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Aviation incident sparks lithium battery warning

The Australian Safety Transport Bureau (ATSB) is urging air passengers to strictly follow government safety advice when travelling with lithium batteries.

Lithium battery damage

This follows an 11 August 2016 incident on a QantasLink Dash8 aircraft prior to departure at Sydney airport.

The flight was fully boarded and loaded when smoke was observed coming from a passenger’s hand luggage while it was in the overhead locker.

With fumes in the cabin, air crew initiated disembarkation procedures and the passenger was escorted to a safe area to isolate the hazard. The remaining passengers, including a wheelchair passenger, were escorted to an evacuation area.

Mobile and other electronic devices such as phones, laptops, watches and cameras containing low power lithium or lithium-ion batteries should be included in carry-on baggage only—not checked-in baggage.

The passenger’s luggage was made safe, the flight was cancelled, and passengers were moved to next service. Fortunately no one was seriously injured but some passengers suffered side-effects from the smoke.

It was later found that the lithium batteries the passenger was carrying had ignited on board the aircraft. The operator reported that the batteries were not packaged properly (either in their original packaging or packed individually to insulate the terminals) to protect them from short circuiting.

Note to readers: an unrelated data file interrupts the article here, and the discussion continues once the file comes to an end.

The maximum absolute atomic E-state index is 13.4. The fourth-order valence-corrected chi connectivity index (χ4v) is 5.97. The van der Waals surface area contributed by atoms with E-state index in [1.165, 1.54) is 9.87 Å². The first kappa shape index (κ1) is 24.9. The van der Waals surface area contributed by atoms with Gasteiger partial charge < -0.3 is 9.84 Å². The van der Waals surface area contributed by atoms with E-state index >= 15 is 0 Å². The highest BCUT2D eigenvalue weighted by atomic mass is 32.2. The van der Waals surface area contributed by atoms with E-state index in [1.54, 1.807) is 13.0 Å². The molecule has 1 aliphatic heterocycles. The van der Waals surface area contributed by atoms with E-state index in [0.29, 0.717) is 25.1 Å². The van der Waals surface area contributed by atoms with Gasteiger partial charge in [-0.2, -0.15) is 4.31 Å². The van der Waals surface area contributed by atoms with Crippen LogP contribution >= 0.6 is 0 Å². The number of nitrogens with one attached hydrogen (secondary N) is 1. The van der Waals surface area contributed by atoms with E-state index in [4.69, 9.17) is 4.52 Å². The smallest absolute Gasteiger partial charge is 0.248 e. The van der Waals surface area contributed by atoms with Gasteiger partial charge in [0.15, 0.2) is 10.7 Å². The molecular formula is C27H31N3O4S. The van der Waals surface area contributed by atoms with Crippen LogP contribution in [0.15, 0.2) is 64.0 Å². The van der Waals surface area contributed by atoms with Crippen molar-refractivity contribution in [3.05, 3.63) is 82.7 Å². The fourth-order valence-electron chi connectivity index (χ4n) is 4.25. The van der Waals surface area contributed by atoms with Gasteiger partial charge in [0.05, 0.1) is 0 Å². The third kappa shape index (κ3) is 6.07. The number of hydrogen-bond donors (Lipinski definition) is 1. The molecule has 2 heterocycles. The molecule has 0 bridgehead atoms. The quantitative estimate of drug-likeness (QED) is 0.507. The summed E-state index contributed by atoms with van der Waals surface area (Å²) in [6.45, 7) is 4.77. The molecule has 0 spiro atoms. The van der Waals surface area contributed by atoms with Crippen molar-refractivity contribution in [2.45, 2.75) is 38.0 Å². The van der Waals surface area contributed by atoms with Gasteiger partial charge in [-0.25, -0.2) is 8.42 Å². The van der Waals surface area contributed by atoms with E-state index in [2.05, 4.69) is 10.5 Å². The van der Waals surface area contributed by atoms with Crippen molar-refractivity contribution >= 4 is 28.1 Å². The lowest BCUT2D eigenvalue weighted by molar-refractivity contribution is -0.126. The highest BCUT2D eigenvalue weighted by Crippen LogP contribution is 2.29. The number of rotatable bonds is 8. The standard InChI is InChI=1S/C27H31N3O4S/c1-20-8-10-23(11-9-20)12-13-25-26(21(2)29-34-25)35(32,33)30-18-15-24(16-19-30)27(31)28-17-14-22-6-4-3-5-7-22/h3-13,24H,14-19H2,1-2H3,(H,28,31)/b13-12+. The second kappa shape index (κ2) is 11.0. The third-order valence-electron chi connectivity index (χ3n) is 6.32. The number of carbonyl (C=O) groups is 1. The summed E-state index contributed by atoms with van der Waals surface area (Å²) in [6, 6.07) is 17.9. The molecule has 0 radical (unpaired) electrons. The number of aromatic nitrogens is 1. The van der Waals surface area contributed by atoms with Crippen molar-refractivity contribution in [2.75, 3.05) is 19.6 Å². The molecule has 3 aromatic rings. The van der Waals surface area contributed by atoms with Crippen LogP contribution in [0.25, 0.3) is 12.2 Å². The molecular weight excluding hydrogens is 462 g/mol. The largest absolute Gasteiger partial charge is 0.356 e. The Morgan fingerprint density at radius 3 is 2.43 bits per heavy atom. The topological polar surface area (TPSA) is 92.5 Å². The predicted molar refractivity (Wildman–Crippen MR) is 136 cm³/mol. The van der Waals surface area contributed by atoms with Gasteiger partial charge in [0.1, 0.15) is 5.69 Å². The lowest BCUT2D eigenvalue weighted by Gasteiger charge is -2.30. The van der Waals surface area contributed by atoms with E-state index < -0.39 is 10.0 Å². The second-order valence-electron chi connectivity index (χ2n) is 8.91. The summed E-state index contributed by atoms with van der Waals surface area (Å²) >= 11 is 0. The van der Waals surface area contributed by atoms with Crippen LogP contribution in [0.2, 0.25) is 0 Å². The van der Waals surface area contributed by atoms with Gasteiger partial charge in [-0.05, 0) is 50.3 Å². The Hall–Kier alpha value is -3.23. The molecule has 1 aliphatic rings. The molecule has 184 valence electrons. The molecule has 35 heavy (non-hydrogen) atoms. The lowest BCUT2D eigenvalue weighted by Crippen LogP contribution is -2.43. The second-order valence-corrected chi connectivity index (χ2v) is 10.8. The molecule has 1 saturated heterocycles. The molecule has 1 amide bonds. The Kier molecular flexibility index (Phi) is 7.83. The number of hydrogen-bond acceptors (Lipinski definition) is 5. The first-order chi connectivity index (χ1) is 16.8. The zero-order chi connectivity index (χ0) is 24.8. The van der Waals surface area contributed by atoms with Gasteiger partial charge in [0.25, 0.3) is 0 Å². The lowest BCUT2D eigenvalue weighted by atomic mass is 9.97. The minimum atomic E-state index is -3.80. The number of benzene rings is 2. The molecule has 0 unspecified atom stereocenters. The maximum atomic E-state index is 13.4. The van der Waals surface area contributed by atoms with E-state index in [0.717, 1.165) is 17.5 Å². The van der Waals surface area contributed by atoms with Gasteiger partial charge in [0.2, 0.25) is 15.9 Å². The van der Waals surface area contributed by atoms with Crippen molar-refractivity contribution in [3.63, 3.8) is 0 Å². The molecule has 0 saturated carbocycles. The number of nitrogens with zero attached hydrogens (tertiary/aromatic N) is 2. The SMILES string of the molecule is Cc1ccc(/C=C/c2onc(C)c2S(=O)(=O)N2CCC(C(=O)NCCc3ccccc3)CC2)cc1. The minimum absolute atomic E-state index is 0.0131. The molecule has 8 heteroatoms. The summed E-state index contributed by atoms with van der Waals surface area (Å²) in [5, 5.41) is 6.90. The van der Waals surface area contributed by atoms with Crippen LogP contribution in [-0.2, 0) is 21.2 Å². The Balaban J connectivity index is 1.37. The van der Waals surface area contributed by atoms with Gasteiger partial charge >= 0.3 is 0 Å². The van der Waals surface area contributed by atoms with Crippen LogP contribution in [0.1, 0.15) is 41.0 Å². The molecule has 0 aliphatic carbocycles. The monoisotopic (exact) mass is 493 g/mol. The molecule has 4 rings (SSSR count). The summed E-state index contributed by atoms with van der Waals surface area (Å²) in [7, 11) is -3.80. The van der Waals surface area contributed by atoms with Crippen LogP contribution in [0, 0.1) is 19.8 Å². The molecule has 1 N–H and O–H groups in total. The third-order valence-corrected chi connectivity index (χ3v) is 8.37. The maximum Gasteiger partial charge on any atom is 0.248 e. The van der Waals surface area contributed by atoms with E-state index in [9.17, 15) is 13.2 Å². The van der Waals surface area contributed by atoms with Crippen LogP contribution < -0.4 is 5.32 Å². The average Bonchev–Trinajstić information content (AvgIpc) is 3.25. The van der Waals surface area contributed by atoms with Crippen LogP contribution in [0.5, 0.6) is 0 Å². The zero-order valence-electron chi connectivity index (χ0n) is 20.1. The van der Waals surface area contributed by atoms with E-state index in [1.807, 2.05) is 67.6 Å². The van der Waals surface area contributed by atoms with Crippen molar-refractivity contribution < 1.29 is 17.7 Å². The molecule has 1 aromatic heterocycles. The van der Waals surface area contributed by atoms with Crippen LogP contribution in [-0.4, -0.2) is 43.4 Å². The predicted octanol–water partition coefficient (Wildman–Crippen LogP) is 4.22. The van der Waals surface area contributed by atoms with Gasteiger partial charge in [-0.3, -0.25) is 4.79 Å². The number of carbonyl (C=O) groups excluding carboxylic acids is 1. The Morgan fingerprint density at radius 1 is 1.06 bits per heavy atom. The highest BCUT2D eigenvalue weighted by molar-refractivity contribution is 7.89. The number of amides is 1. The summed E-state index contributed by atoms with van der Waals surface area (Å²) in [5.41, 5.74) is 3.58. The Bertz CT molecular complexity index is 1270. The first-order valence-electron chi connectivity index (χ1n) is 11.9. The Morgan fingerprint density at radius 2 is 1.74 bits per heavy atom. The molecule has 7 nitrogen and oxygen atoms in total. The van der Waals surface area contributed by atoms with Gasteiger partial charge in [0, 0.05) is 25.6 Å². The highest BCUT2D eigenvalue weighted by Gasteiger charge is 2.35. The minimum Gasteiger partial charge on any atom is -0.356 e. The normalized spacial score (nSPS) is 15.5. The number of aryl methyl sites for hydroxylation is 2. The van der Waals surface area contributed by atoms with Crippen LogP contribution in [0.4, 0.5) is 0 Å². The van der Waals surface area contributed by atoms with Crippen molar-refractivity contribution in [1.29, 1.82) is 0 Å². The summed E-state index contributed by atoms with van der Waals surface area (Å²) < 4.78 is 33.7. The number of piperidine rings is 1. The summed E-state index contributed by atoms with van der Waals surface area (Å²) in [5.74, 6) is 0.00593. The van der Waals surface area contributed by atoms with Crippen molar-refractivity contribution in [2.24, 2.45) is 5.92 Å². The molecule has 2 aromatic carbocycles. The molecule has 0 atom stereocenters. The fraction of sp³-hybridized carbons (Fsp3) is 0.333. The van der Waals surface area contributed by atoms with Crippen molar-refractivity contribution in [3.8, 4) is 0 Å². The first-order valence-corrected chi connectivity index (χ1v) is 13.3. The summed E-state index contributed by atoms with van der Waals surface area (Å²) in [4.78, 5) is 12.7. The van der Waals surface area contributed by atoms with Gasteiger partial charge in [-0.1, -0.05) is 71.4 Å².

ATSB Chief Commissioner Greg Hood said government authorities worked closely with airlines and the aviation industry to minimise the risk of aviation incidents.

“With the use of mobile devices at an all-time high, the Civil Aviation Safety Authority (CASA) has placed a greater focus on the carriage of personal electronic devices when flying,” Mr Hood said.

“Mobile and other electronic devices such as phones, laptops, watches and cameras containing low power lithium or lithium-ion batteries should be included in carry-on baggage only—not checked-in baggage.

“All spare batteries for these devices should also be placed in carry-on luggage and packaged individually to insulate the terminals to protect them from short-circuiting.

“Incidents are more likely to occur when spare batteries, such as for digital cameras, are not packaged to insulate the terminals, as was the case in this incident.

“The Australian Government has in place regulations designed to ensure the safety of passengers, but it is also everyone's responsibility to declare dangerous items and to ensure electronic devices are not only in good order but packaged according to CASA’s requirements.”

For more information visit CASA’s Advice for air travellers.

 

 
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Last update 16 August 2016